BrainStorm Expands Patent Coverage of NurOwn Therapy for ALS, Parkinson’s

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by Alice Melão |

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NurOwn patent expanded

BrainStorm Cell Therapeutics is expanding the patent portfolio that protects its NurOwn technology for the treatment of several diseases affecting the central nervous system. The latest U.S. patent claim includes Parkinson’s disease and ALS (amyotrophic lateral sclerosis).

The announcement by BrainStorm follows a Notice of Allowance issued by the U.S. Patent and Trademark Office (USPTO) for the patent application (No. 14/173,846) titled “Isolated Cells and Populations Comprising Same for the Treatment of CNS Diseases.”

A Notice of Allowance indicates the invention qualifies for a patent. But additional fees and patent processes are required before the patent is fully protected. Until then, the patent is still considered as pending.

“We continue to protect our technology through strategic intellectual property [IP] achievements and this Notice of Allowance from the USPTO is a welcome addition to our IP portfolio,” Chaim Lebovits, CEO of BrainStorm, said in a press release.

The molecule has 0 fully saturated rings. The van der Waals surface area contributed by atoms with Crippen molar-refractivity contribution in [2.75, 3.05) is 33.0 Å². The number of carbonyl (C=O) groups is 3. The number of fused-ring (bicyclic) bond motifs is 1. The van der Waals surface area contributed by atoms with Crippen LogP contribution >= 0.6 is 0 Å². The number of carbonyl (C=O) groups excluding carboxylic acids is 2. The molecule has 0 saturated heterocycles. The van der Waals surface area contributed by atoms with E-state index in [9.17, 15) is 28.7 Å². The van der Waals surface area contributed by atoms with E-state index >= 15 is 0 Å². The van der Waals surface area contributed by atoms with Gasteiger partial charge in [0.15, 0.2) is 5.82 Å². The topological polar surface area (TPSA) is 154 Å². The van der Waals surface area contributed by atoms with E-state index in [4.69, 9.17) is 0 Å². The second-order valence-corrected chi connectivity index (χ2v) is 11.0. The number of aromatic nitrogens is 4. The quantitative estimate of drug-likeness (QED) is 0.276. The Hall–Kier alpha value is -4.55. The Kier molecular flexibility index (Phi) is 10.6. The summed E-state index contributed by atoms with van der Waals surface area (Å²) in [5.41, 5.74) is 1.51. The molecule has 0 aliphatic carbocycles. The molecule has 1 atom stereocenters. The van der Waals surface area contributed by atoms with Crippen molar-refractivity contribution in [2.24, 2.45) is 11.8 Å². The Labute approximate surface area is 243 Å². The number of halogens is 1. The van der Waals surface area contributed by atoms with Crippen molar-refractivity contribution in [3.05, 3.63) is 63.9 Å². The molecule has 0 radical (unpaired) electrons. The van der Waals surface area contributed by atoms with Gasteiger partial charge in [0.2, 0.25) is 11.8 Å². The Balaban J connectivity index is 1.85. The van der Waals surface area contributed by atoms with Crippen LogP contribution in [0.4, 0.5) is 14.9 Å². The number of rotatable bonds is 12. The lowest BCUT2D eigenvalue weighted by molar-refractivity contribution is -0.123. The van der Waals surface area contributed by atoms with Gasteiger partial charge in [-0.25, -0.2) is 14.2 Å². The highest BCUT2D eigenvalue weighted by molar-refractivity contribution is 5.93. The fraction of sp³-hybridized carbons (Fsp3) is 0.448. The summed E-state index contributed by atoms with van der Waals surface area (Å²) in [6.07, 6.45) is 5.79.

The development of NurOwn started in the laboratory of Prof. Dani Offen at Tel Aviv University. Offen is currently the chief scientific adviser at BrainStorm. NurOwn is a cell therapy that uses mesenchymal stem cells (MSCs) as the therapeutic core for the treatment of neurodegenerative disorders.

MSCs are precursor cells found throughout the body, especially in fat tissue and bone marrow.

These cells produce signaling molecules that regulate the activity of other cells in their vicinity, which led researchers to investigate them as regulators of immune and inflammatory responses.

But additional studies revealed their activity was broader. One particular feature of these cells was their ability to secrete neurotrophic factors (NTF), which are involved in the growth, survival, and differentiation of nerve cells (neurons). This supported the hypothesis that MSCs could be potential modulators of neurodegeneration, while protecting neurons from damage.

Preclinical studies with mouse models of several neurodegenerative diseases, including ALS, sciatic nerve injury, Parkinson’s disease, and multiple sclerosis, confirmed the efficacy of MSCs on protecting neurons from toxin-induced damage.

In addition, results from a Phase 2 clinical trial (NCT02017912) showed that treatment with NurOwn stem cell therapy was safe and could induce clinically meaningful improvements in ALS patients. The treatment improved the patients’ functional capacity, muscle strength, and respiratory capacity, with a favorable response rate.

Currently, BrainStorm is exploring NurOwn as an ALS treatment in a Phase 3 trial (NCT03280056). The study, which is currently recruiting participants, is being conducted at six ALS clinical centers in the U.S. For information, go to this site and scroll down to Contacts and Locations.